I first visited the region on a scout camp and my sixth form art field trip. I had no knowledge or understanding of the sublime at this point, but felt myself being intrinsically pulled towards the places we visited, Sizewell B nuclear reactor, or sitting on the banks of the river Orwell, painting the bridge crossing it towards Ipswich. Most importantly we stayed in Bawdsey Manor, and I remember wandering around the disused and unloved radar and Bloodhound missile station.

This is readily apparent in the East Anglia landscape, covered in monumental structures. From the glorious basilica of power sitting on the coast at Sizewell, shining for miles around, partnered by it cuboid sibling, Magnox series A.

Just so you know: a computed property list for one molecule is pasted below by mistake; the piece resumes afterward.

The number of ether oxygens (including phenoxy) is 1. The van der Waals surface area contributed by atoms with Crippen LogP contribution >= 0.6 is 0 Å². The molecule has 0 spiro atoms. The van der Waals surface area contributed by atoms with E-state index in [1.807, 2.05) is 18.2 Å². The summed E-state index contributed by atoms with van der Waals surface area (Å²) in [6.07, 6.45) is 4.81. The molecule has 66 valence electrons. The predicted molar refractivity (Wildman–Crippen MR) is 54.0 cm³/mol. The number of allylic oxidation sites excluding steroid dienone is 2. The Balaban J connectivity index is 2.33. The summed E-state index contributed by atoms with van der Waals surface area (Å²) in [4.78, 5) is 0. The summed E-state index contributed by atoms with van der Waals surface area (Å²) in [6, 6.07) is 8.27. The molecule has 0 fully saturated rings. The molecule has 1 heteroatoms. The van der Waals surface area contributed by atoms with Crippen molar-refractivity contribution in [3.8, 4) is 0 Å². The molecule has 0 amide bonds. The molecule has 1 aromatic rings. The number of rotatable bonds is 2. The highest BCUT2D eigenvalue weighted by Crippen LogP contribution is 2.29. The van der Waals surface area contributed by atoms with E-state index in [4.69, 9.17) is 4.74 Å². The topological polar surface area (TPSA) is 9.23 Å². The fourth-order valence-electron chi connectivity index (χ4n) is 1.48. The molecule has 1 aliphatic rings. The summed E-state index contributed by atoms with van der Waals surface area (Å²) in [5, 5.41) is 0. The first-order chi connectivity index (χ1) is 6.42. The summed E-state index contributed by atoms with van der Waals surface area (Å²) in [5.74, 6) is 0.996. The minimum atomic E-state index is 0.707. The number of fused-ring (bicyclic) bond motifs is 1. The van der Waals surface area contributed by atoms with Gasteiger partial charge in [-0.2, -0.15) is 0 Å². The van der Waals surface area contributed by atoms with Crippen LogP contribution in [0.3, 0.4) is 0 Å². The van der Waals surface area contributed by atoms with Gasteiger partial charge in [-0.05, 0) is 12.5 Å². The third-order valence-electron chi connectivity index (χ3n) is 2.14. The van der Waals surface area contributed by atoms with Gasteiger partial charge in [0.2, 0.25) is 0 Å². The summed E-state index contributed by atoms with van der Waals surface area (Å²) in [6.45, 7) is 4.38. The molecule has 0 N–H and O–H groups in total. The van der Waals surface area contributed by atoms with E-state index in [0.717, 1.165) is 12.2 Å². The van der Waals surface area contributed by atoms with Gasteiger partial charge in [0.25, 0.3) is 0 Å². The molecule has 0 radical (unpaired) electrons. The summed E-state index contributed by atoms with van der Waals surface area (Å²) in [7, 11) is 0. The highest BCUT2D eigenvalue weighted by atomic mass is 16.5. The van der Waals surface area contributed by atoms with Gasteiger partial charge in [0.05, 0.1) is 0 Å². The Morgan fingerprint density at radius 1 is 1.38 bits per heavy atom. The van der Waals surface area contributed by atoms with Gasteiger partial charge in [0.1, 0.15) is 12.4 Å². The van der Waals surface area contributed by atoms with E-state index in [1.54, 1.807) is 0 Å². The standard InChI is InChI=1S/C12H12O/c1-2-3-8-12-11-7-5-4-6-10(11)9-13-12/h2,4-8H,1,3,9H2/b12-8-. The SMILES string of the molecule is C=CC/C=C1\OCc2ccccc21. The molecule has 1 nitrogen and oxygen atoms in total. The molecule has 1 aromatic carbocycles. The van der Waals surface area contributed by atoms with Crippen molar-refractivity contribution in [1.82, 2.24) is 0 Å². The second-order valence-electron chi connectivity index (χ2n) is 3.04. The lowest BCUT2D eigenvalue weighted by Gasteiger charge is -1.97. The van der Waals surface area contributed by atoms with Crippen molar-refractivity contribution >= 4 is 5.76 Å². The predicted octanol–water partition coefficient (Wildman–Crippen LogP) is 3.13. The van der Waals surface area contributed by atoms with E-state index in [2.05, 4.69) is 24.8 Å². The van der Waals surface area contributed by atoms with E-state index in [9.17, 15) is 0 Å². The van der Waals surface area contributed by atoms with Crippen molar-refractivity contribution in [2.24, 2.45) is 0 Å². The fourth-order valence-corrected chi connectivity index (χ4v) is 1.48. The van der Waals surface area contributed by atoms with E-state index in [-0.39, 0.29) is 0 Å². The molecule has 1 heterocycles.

Sizewell Power Station,  A & B Reactor
Sizewell Power Station, A & B Reactor

The huge sugar beet factories at Cantley and in the middle of the roundabout at Bury Saint Edmonds, belching its bizarre smell into the air.

Cantley Sugar Beet Factory, on the banks of the River Yare
Cantley Sugar Beet Factory, on the banks of the River Yare